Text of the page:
[00:12:58.550] – Yen:
Yes, there’s a teacher aid at school. He’s also working with the RTLB.
[00:13:05.860] – Lloyd:
From Minister of Education?
[00:13:07.860] – Yen:
Yeah, from the school. From Minister of Education. He’s also got a speech language therapist provided by the Ministry of Education.
[00:13:16.370] – Lloyd:
How often does the support comes in?
[00:13:23.060] – Yen:
There’s an IEP. Individual education plan that they would set up at the first term. It should be every term. They review it every term. And there’s some goals in there, some tasks, and then it’s going to be reviewed again. So there’s a number of professionals sitting in that meeting, the teacher, the principal, the RTLB, the Minister, the Minister Trey, the parents, and any other professionals involved. So yeah, that’s how we are doing it at.
[00:14:08.190] – Lloyd:
The moment. How is he doing at home? How is he playing with his brother or… Sorry, his sisters. His sisters. Yeah.
[00:14:18.790] – Yen:
He’s doing really well, I think. So Isaiah was nonverbal for such a long time. It was when he was five, when he started to speak. I can remember it was during the pandemic when we were on the lock down period. I think me and my husband being at home and his sisters being at home. And I’ve also got my mom and dad. There’s seven of us at home. That he started to like, you know, it really helped for him to start talking.
And it was such a big a huge thing for all of us. We celebrated for… It’s part of it. Yeah. And he started saying the colours, all his numbers, all the You show him a photo and he knows what it is. And during that time, he just started to say a lot of things all in a short period of time. So it’s like, we waited for this long, and then when it started, he really started. And we’re just really amazed with his progress. He’s singing the video game machine. He’s singing all these songs and he would know all the lyrics. He would type.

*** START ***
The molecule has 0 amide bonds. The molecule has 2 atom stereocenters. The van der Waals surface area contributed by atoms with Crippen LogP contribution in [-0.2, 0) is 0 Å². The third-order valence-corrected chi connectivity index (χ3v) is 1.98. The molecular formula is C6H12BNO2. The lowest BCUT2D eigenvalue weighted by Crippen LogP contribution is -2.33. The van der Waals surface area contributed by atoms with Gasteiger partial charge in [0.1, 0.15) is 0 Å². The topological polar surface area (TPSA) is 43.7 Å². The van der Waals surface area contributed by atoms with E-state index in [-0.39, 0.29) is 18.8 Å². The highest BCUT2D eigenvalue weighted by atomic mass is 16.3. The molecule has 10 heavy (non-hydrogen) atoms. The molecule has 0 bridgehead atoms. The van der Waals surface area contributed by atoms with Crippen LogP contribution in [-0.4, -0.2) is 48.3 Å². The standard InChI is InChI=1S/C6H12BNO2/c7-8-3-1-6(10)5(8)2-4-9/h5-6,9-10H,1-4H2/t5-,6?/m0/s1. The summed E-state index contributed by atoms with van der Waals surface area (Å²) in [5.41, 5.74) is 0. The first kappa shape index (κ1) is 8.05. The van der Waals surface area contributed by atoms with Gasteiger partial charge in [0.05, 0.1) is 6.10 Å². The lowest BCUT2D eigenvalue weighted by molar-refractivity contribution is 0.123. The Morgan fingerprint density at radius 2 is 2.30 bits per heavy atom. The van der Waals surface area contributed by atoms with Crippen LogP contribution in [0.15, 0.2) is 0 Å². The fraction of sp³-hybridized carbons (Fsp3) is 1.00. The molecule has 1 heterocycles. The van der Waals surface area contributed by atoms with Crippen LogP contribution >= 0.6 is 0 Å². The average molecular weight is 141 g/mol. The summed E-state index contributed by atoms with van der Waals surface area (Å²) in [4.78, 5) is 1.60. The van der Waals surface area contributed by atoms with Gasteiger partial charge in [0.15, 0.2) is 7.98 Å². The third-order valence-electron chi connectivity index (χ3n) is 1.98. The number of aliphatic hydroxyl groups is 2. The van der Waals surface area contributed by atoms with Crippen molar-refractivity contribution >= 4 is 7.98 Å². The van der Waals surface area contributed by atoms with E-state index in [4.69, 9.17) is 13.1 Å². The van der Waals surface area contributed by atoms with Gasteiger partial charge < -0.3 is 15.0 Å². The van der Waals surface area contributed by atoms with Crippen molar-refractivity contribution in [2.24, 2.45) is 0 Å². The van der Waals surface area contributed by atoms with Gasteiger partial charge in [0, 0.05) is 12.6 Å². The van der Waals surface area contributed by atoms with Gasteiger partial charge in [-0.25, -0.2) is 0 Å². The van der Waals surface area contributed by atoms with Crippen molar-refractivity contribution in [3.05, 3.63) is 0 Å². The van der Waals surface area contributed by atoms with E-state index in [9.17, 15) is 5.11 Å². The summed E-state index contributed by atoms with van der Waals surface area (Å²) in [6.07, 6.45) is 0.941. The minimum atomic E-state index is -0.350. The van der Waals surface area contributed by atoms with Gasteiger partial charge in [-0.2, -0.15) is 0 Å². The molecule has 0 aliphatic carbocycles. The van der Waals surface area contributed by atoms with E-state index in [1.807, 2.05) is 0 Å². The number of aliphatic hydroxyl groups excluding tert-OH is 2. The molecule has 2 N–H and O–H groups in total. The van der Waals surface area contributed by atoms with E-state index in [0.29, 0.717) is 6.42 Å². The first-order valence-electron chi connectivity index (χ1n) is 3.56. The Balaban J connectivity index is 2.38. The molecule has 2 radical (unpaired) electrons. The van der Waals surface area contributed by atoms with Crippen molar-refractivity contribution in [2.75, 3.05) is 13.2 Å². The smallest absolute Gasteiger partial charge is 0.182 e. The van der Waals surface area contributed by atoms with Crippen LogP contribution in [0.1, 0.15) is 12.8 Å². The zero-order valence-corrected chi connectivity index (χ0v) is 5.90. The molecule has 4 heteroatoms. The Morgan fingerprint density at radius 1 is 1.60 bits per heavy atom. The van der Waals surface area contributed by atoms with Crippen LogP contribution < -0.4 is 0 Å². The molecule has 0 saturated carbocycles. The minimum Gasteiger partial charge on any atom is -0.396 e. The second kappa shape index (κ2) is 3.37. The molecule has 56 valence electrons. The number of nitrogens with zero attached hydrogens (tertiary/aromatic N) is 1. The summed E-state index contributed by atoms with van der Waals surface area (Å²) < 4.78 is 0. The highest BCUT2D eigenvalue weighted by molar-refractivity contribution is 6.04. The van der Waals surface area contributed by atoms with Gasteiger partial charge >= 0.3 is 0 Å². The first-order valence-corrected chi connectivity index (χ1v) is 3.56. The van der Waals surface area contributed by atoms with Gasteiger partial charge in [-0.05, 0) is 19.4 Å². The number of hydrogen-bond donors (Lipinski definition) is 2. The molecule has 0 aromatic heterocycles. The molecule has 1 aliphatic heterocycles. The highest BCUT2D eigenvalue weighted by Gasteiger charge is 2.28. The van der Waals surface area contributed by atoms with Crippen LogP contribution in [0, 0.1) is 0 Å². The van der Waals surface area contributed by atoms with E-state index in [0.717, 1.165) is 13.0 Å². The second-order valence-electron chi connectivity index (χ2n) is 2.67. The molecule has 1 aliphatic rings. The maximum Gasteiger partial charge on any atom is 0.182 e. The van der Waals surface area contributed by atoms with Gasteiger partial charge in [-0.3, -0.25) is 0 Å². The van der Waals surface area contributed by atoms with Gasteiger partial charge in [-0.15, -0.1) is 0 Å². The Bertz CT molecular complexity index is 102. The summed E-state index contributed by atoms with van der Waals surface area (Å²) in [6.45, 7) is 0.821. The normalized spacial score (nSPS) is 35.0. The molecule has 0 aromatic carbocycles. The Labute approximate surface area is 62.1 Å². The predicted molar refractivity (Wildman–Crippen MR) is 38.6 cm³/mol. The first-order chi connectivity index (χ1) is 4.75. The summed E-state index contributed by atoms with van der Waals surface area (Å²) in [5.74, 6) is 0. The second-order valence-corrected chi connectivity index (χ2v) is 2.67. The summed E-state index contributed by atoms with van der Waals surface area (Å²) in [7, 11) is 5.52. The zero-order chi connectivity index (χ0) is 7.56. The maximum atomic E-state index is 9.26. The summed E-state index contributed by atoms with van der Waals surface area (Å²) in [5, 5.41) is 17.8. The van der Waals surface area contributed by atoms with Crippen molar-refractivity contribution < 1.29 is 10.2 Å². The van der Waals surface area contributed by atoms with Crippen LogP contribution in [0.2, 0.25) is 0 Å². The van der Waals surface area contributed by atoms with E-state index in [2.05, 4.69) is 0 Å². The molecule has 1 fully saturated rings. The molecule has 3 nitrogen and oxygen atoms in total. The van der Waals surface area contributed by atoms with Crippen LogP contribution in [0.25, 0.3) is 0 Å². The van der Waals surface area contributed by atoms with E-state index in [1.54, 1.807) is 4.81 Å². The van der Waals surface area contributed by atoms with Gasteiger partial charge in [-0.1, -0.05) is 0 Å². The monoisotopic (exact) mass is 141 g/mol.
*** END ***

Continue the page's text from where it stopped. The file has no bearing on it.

So that’s how we usually communicate is we let him type or we ask him to write, although his preference is typing on device.
[00:16:03.210] – Lloyd:
Does he write? I mean.
[00:16:04.510] – Yen:
Can he write? He can, but he is like a dager. He’s singing with my son. Yeah. And he knows all his alphabet. That’s actually his, I think, super powers. The alphabet and the numbers. He’s quite hyper lexic, so hyperluxia.
[00:16:26.830] – Lloyd:
What does that mean?
[00:16:27.960] – Yen:
It’s like an overwhelming obsession with numbers and letters and words. And we are using that to help him more.